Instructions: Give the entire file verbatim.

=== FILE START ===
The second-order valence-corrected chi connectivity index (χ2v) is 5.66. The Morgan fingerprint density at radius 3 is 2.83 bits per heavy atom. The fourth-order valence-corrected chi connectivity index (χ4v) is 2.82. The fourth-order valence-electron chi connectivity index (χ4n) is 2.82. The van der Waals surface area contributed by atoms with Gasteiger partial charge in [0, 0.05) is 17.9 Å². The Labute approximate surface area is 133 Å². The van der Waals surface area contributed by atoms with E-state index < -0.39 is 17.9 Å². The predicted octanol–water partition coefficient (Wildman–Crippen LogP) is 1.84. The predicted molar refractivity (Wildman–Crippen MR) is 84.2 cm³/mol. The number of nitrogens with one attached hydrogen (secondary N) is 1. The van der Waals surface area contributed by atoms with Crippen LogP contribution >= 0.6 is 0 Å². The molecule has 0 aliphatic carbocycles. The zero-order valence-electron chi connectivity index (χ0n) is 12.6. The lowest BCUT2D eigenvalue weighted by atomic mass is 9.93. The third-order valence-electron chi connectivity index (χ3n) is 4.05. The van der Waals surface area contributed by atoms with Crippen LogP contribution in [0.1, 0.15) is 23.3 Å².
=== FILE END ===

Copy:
The second-order valence-corrected chi connectivity index (χ2v) is 5.66. The Morgan fingerprint density at radius 3 is 2.83 bits per heavy atom. The fourth-order valence-corrected chi connectivity index (χ4v) is 2.82. The fourth-order valence-electron chi connectivity index (χ4n) is 2.82. The van der Waals surface area contributed by atoms with Gasteiger partial charge in [0, 0.05) is 17.9 Å². The Labute approximate surface area is 133 Å². The van der Waals surface area contributed by atoms with E-state index < -0.39 is 17.9 Å². The predicted octanol–water partition coefficient (Wildman–Crippen LogP) is 1.84. The predicted molar refractivity (Wildman–Crippen MR) is 84.2 cm³/mol. The number of nitrogens with one attached hydrogen (secondary N) is 1. The van der Waals surface area contributed by atoms with Crippen LogP contribution >= 0.6 is 0 Å². The molecule has 0 aliphatic carbocycles. The zero-order valence-electron chi connectivity index (χ0n) is 12.6. The lowest BCUT2D eigenvalue weighted by atomic mass is 9.93. The third-order valence-electron chi connectivity index (χ3n) is 4.05. The van der Waals surface area contributed by atoms with Crippen LogP contribution in [0.1, 0.15) is 23.3 Å².